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Todd Allen

coffee bean nutrition data?

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Anyone know of a source of nutrition info for coffee beans?  I can find listings for chocolate covered beans but haven't seen anything for just the beans either roasted or green.

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Todd, as you've surely noticed, most publications deal with brewed cofee rather than cofee beans.

Even those carrying the coffee beans tag focus upon caffeine and other compounds, citing only chlorogenic acids as making up 12% of green coffee beans.

I wonder about the specific chapter in this book:

 

Chemical composition of coffee beans: an overview

Chapter · January 2018with 342 Reads
DOI: 10.19103/AS.2017.0022.11
In book: Achieving sustainable cultivaiton of coffee, pp.195-214

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Thanks mccoy.  I couldn't find your reference through scihub but it prompted me to search library genesis where I found several interesting books on the chemistry and biochemistry of coffee.   Perhaps one will contain a nutritional profile of coffee beans.  I'm curious about it because I've become fond of eating coffee beans in small quantities somewhat like a flavoring or spice often ground fine like cocoa powder but I have no idea what the nutritional profile looks like. 

Edited by Todd Allen

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Coffee Bean Composition 

https://en.wikipedia.org/wiki/Coffee_bean#Composition

Nutritional Information, Diet Info and Calories in Coffee Bean, Roasted, Ground

https://www.fitbit.com/foods/Coffee+Bean+Roasted+Ground/29670

Eating Coffee Beans is Good for You!

https://www.thecoffeemaven.com/eating-coffee-beans/

 

Related Topics

16 Creative Ways to Use Old Coffee Grounds

https://www.healthline.com/nutrition/uses-for-coffee-grounds

Coffee grounds may have nutritional value

https://www.consumeraffairs.com/news/coffee-grounds-may-have-nutritional-value-050815.htm

Coffee Flour Nutrition Facts and How to Use It

https://www.verywellfit.com/what-is-coffee-flour-4150604

What is Coffee Flour?

https://www.menshealth.com/nutrition/a19546579/what-is-coffee-flour/
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Btw,  I tried a teaspoon of ground roasted coffee mixed with dark Siberian honey--it was pretty tasty.    I might take that once and a while as an anti-depressive,  polyphenol-rich stimulant, maybe adding in some ground spices like cinnamon etc.

 

Going off topic a bit:  I  just ran into the  following article  which points to possibly double-edged effects of  some β-carbolines in coffee (and coffee substitutes such as chicory):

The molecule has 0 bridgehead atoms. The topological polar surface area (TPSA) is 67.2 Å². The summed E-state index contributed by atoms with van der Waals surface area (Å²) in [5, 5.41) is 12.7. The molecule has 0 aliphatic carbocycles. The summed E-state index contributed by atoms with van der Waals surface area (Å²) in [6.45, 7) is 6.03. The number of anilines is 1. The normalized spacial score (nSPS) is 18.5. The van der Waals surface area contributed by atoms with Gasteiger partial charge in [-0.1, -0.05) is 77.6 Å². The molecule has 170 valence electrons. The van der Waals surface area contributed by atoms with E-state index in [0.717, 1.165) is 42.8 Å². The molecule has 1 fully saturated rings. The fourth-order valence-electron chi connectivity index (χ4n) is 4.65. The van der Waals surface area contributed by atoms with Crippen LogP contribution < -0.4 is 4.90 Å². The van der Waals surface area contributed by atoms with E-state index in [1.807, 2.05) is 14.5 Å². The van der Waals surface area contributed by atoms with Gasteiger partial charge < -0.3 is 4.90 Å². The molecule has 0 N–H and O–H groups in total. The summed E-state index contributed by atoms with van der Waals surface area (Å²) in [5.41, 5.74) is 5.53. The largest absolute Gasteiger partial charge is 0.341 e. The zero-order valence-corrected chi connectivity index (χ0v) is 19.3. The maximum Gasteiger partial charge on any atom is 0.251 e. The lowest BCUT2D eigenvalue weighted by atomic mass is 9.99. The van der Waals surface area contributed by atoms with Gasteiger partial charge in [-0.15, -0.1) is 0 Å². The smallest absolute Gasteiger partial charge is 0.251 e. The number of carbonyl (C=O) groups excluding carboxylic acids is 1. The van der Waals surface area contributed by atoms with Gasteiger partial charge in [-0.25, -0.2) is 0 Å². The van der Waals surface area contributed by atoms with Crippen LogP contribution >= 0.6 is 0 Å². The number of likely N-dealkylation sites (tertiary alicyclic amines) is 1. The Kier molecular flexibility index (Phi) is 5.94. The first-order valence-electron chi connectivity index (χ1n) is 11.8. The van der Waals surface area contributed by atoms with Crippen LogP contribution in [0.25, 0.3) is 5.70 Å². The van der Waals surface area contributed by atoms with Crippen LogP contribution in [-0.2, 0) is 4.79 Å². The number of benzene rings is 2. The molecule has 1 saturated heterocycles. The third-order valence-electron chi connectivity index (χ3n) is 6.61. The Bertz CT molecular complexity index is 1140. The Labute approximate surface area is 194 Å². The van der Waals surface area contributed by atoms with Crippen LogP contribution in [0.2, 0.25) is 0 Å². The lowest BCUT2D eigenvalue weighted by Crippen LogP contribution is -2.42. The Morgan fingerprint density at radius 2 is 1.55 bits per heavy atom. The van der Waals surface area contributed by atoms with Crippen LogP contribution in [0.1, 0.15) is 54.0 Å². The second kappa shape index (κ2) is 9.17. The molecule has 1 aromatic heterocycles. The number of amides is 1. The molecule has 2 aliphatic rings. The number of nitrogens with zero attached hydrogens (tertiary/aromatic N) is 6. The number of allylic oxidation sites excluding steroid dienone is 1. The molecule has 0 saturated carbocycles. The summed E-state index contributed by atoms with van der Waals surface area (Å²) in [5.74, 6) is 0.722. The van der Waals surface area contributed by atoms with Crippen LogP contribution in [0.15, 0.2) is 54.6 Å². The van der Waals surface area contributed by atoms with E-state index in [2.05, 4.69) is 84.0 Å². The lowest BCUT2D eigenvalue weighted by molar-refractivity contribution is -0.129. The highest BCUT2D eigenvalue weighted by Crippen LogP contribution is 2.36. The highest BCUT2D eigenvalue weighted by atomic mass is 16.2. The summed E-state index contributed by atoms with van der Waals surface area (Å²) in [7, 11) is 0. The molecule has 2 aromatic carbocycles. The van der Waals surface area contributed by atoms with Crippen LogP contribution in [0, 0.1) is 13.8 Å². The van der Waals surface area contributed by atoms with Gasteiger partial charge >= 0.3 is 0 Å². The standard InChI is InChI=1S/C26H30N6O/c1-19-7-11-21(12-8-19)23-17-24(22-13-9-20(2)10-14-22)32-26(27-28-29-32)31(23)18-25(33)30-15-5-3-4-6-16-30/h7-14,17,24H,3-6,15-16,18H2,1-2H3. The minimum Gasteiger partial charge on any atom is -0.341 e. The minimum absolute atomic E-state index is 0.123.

Neuroactive β-Carbolines Norharman and Harman in Coffee

https://kundoc.com/pdf-neuroactive-carbolines-norharman-and-harman-in-coffee-.html

 

Edited by Sibiriak

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5 hours ago, Sibiriak said:

Btw,  I tried a teaspoon of ground roasted coffee mixed with dark Siberian honey--it was pretty tasty.    I might take that once and a while as an anti-depressive,  polyphenol-rich stimulant, maybe adding in some ground spices like cinnamon etc.

 

Very nice idea, I'm going to have a stab at it, although I wouldn't know which variety to adopt.

Maybe Jamaica blue Mountains, which is regarded as one of the most renowned (and costly) types of coffee. Pretty costly but used in this context a one pound bag would last months (if not TOO good!)

 

Jamaican Blue Mountain Coffee

From Wikipedia, the free encyclopedia
 
 
Jump to navigationJump to search
220px-Jamaica_Blue_Mountain_Coffee_9494.
 
Jamaican Blue Mountain Coffee packed for retail sales

Jamaican Blue Mountain Coffee or Jamaica Blue Mountain Coffee is a classification of coffee grown in the Blue Mountains of Jamaica. The coffee was introduced to Jamaica in 1728.[1]

The best lots of Blue Mountain coffee are noted for their mild flavour and lack of bitterness. Over the past few decades, this coffee has developed a reputation that has made it one of the most expensive and sought-after coffees in the world. Over 80% of all Jamaican Blue Mountain Coffee is exported to Japan.[2] In addition to its use for brewed coffee, the beans are the flavor base of Tia Maria coffee liqueur.

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Thank Sibiriak!   Great resources.  Feeling a bit foolish I didn't keep searching but after my first couple misses I had jumped to the conclusion it was going to be hard to find.

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48 minutes ago, AlPater said:

"the coffee diterpenes cafestol
and kahweol are the primary hypercholestrolemic agents in
boiled coffee [22], and their removal by filters reduces the
lipid-raising potential of coffee"

Coffee drinking has been associated with reduced risk of neurodegenerative diseases such as Alzheimer's and Parkinson's.  Perhaps testing unfiltered vs filtered could shed some light on whether this study's results are merely correlational or causal.

Higher Serum Cholesterol and Decreased Parkinson’s Disease Risk

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We spoke about the diterpenes in another thread, if memory serves me right sibiriak posted some papers on the benefits of such compounds.

By the way, the wiki voice on coffee beans does not cite these important molecules. 

The putative hypercholesterolemic effect is of interest even to those like me who consume lots of decaffeinated (unfiltered) coffee.

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